Supreme Court on death-qualified jurors
The Supreme Court today came down with Uttech v. Brown. The issue was ultimately whether a trial court properly removed a juror in a death-penalty case where there seemed to be some doubt about whether he could vote for the death penalty. (I say seemed to be some doubt because there was a lot of ambiguity: he said he supported the death penalty, and could impose it, esp. if a defendant might get outand but added that he'd just learned that if not sentenced to death the defendant would get life without parole, and that seemed to incline him against it.)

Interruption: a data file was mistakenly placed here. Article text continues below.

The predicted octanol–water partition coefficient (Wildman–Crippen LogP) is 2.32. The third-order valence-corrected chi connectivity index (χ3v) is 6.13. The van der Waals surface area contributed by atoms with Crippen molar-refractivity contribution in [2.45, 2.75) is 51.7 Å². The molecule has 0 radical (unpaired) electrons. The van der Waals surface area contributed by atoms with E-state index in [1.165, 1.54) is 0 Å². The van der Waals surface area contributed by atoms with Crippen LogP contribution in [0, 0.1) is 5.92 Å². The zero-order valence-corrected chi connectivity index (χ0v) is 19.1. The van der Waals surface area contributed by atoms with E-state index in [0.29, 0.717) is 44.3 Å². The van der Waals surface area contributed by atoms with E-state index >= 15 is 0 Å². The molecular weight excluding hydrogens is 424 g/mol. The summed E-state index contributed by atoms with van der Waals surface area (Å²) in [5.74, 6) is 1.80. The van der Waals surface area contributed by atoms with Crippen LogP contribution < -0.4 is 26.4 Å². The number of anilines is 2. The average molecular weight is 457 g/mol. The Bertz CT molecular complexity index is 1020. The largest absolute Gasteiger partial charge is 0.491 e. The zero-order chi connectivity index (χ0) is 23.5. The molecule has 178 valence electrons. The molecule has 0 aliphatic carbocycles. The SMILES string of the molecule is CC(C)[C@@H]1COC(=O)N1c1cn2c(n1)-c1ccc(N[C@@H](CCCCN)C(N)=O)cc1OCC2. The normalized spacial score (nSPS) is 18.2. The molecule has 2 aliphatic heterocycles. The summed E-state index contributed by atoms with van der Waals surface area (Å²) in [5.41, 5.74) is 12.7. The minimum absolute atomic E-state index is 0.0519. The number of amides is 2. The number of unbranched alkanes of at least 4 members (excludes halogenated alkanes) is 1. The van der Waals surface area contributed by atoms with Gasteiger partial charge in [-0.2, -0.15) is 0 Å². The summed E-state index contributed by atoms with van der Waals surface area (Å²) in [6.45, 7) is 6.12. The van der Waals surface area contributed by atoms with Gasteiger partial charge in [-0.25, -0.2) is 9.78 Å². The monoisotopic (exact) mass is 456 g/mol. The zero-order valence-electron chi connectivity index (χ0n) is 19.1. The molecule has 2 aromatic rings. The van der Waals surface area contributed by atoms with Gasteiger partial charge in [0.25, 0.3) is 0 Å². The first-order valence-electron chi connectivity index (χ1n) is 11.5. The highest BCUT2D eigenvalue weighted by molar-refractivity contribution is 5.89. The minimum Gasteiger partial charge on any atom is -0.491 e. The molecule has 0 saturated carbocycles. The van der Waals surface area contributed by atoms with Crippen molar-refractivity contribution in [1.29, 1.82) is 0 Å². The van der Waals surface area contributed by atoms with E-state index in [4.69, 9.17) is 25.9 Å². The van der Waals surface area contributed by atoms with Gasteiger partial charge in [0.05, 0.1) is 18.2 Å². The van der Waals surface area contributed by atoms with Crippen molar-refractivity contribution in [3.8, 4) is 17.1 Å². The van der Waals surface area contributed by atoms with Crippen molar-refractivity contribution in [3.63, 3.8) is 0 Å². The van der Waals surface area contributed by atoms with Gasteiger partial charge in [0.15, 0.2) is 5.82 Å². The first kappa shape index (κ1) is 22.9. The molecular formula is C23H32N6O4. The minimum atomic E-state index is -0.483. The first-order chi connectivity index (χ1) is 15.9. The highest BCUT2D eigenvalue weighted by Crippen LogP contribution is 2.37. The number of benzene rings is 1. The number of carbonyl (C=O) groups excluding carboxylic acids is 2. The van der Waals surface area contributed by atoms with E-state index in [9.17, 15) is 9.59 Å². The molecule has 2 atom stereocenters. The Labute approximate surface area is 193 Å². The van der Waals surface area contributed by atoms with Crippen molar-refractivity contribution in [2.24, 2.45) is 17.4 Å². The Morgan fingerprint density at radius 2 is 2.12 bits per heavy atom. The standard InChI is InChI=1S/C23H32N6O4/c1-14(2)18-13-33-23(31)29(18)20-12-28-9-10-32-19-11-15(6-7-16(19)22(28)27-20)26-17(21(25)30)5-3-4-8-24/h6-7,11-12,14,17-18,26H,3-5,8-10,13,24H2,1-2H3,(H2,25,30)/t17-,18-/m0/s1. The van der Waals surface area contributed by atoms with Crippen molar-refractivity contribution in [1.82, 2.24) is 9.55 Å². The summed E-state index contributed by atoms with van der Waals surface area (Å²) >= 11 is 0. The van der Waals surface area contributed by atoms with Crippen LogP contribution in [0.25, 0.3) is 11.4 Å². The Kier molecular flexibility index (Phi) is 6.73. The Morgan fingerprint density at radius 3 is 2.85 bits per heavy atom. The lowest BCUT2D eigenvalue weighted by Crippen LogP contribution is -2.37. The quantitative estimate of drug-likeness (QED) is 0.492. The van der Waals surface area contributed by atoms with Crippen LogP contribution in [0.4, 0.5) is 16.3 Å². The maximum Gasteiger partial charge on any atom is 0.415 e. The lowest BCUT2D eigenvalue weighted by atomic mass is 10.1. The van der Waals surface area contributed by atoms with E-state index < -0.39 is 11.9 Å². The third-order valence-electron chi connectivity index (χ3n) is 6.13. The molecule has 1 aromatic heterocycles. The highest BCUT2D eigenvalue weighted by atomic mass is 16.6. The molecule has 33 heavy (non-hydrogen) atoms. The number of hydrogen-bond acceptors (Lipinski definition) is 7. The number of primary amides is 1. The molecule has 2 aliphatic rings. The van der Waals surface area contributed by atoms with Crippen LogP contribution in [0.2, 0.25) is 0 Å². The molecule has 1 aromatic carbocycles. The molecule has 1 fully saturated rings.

I can see the Court's emphasis that it must depend upon the trial court's assessment of the juror's demeanor. But I can't quite understand why death-qualified juries are still in use. The original rational was that the juror's objection to the death penalty would impermissibly contaminate their decision on guilt -- they'd be reluctant to convict, knowing that the judge might impose the death penalty. But today the jury votes on both issues, so there would be no likely contamination. In this context, holding that the State has a right, not only to jurors who can vote to convict, but who can impose the death penalty, means that a measurable part of the population is excluded from the jury. The result here also indicates that even a juror who supports the death penalty can be excluded, if his support is vague or has limits.